Differential Diagnosis of Vaginal Masses
· Hematocolops- Obstruction of the genital canal may occur from several causes. and may result in the collection ofblood (hematometra), fluid (hydrometra) or pus (pyometra) in the uterus. Sonographically, there is a cystic distention of the genital canal; the size and location of the fluid collection depends upon the site of obstruction. Hematocolpos is the collection of blood within the vagina.
· Gartner's duct cysts- These usually lie proximal to the vagina in the adnexa or along the anterolateral aspect of the vaginal wall. Arising from mesonephric duct remnants, they are the most common cystic vaginal masses. They are usually incidental findings.
· Vaginal inclusion cysts- These are related to the inclusion of the vaginal epithelium during surgery and usually found as cystic masses in the posterior or lateral wall of the vagina.
· Mucinous cysts- These are related to a developmental anomaly due to remnants of the incomplete separation of the rectum and urogenital sinus by the urachal fold.
· Endometriosis-Aberrant endometrial tissue may be present in the vagina, the most common site being the posterior fornix. It may be entirely cystic, or may appear as a complex mass. The mass may be subject to cyclical change.
· Urethral diverticula-Usually acquired, they are said to be present in 3% of asymptomatic women, but are an often overlooked cause of lower urinary tract symptoms. They may occur anywhere along the urethra but most are found in the midurethra. The size may vary from millimeters to several centimeters and may be multilocular. Calculi and/or tumors may occur within the diverticula.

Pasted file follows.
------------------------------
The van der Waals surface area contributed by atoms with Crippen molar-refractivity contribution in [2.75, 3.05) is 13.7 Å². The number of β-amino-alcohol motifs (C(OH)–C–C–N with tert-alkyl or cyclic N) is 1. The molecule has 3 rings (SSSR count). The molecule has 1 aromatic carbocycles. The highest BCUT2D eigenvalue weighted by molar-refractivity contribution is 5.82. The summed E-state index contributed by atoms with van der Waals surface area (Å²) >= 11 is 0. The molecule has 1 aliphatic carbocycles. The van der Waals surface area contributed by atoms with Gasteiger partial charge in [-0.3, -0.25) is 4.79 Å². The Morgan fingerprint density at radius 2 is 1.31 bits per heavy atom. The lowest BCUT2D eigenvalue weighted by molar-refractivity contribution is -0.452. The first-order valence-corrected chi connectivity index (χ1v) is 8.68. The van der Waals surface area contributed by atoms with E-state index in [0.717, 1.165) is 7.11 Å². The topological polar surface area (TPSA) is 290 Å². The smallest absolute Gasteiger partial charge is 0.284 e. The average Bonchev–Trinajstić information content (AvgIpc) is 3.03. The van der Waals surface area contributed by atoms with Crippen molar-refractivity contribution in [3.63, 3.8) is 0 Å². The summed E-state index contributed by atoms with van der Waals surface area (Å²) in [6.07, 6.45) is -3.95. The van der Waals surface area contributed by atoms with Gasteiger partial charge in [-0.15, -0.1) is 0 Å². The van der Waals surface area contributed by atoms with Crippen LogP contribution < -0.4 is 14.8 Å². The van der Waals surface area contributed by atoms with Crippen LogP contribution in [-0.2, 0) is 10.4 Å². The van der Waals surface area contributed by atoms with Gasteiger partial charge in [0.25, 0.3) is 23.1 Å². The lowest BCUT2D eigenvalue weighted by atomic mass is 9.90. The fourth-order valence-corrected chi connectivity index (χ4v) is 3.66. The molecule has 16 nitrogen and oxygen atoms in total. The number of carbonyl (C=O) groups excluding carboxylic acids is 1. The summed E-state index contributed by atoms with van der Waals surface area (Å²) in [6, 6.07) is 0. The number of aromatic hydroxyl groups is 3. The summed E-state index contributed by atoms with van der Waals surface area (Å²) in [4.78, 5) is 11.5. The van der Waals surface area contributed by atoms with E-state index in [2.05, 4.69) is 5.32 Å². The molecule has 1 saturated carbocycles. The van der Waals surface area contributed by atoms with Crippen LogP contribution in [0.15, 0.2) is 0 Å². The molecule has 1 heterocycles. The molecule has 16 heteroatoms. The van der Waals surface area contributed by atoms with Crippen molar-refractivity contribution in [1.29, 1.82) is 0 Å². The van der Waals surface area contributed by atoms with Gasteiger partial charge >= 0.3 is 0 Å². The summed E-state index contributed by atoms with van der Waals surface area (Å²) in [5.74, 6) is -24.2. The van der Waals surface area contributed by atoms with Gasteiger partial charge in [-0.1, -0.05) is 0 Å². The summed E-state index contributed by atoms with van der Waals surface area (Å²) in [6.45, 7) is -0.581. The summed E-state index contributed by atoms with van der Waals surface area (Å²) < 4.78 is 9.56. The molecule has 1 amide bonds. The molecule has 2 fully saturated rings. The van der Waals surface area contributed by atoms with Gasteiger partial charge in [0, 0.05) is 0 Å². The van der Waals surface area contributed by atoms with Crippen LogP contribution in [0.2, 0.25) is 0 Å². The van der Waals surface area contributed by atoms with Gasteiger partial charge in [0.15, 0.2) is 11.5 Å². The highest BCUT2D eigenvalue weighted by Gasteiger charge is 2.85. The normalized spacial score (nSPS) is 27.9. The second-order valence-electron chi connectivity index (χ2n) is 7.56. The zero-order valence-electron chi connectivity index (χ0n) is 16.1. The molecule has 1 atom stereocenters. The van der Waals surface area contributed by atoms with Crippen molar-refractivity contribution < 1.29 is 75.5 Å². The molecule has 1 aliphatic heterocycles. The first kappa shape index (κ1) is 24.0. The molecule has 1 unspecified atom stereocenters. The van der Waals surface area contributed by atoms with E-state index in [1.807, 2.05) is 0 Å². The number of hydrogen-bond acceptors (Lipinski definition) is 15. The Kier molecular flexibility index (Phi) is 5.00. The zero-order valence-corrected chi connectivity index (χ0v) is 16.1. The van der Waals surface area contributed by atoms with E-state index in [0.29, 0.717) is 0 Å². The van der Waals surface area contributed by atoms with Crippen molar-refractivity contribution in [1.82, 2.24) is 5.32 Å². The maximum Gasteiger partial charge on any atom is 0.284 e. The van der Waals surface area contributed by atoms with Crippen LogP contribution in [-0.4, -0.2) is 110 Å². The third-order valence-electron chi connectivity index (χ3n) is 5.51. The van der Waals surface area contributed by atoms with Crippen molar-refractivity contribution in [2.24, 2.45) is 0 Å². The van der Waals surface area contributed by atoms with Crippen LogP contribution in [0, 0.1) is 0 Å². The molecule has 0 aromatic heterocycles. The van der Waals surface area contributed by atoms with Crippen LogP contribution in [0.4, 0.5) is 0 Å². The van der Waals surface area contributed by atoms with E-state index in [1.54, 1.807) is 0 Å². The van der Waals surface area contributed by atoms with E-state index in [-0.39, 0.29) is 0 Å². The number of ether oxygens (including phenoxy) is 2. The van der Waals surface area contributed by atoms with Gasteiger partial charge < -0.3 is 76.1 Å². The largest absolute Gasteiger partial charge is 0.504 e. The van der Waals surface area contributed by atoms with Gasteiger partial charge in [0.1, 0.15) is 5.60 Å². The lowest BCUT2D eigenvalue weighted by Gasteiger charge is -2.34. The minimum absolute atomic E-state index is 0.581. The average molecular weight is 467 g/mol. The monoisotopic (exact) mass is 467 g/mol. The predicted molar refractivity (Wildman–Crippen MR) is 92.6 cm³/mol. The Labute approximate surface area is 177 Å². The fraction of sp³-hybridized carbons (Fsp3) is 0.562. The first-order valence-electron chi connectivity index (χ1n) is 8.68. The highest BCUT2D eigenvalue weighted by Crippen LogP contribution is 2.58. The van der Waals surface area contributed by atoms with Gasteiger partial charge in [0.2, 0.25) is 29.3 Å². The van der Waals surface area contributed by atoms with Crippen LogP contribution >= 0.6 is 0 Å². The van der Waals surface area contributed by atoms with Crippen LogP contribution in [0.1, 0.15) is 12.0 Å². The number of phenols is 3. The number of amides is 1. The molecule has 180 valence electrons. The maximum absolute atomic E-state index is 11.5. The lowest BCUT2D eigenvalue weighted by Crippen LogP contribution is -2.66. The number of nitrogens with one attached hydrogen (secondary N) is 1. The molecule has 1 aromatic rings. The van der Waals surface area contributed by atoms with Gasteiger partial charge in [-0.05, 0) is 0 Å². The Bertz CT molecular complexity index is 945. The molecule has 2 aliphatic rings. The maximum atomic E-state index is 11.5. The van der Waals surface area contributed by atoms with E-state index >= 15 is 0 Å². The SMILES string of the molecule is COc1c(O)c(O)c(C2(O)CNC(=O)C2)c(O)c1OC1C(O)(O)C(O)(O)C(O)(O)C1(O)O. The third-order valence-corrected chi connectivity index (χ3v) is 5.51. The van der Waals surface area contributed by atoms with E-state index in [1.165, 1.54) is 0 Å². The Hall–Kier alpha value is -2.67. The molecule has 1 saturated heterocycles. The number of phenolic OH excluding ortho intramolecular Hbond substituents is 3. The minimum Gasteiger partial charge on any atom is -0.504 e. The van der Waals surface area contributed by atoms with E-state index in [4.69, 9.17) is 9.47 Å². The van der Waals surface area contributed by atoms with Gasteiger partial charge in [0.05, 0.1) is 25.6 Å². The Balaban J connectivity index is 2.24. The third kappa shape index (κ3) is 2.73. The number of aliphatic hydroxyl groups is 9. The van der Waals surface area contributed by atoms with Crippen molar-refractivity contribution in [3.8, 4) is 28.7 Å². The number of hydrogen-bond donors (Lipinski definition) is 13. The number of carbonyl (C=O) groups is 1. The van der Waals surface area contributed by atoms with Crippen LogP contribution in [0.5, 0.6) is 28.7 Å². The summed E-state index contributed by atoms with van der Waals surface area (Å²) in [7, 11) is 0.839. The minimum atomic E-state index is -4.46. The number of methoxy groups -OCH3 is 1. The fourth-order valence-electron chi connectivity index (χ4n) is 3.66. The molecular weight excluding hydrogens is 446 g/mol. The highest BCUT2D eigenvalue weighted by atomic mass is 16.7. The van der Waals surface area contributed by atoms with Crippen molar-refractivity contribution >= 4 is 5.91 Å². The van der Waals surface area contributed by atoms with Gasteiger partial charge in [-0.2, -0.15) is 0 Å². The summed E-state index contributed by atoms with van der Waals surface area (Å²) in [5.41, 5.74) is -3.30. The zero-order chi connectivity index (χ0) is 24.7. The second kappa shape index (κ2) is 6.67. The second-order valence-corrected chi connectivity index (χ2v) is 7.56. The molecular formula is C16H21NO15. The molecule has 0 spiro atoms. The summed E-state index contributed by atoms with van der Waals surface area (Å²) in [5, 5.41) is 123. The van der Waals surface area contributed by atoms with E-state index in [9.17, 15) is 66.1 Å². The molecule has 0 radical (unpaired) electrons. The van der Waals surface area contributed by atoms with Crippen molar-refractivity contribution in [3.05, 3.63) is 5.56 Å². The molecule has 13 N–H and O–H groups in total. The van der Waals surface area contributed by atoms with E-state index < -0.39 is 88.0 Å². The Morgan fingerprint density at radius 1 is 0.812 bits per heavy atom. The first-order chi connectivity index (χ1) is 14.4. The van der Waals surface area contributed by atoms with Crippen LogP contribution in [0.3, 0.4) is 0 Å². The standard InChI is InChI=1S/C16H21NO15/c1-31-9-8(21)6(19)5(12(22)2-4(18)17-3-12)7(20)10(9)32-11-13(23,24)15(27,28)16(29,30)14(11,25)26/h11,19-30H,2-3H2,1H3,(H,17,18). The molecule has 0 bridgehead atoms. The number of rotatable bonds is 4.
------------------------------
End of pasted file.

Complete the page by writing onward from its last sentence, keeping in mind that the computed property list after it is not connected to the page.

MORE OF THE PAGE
· Ureteroceles-In about 40% of ureteroceles, the orifice opens outside the bladder, proximal or distal to the external sphincter. These cystic swellings may project into the vagina and can be recognized on sonography.
· Cystoceles-This is a form of vaginal prolaps of the bladder/and urethra. Sonography may reveal a midline cysti swelling in the vagina in communication with the bladder.
· Foreign body-Foreign body, e.g. tampon (appearance is variable) may be seen as a very echogenic mass with shadowing, but when soaked in fluid the texture of the material may be discernible on US. The possibility of a foreign body should always be remembered in children, who may give no history of insertion of the article, which may have been present for some time.
· Leinomyoma-Pedunculated leiomyomas may prolapse through the cervix into the vagina and be seen as a hypoechoic mass.
· Leiomyoma of urethra- This has been described as a well defined, hypoechoic mass in the region of the urethra, in relationship to the anterior vagina/vulva on transvaginal sonography.
· Vaginal polyp-They may be single or multiple finger-like projections; either echogenic or low reflectivity on US.
· Neoplasms- True vaginal tumors are rare in children and uncommon in adults. Clear cell carcinoma may be associated with DES exposure in utero. Primary and secondary tumors are usually seen as solid heterogeneous masses.
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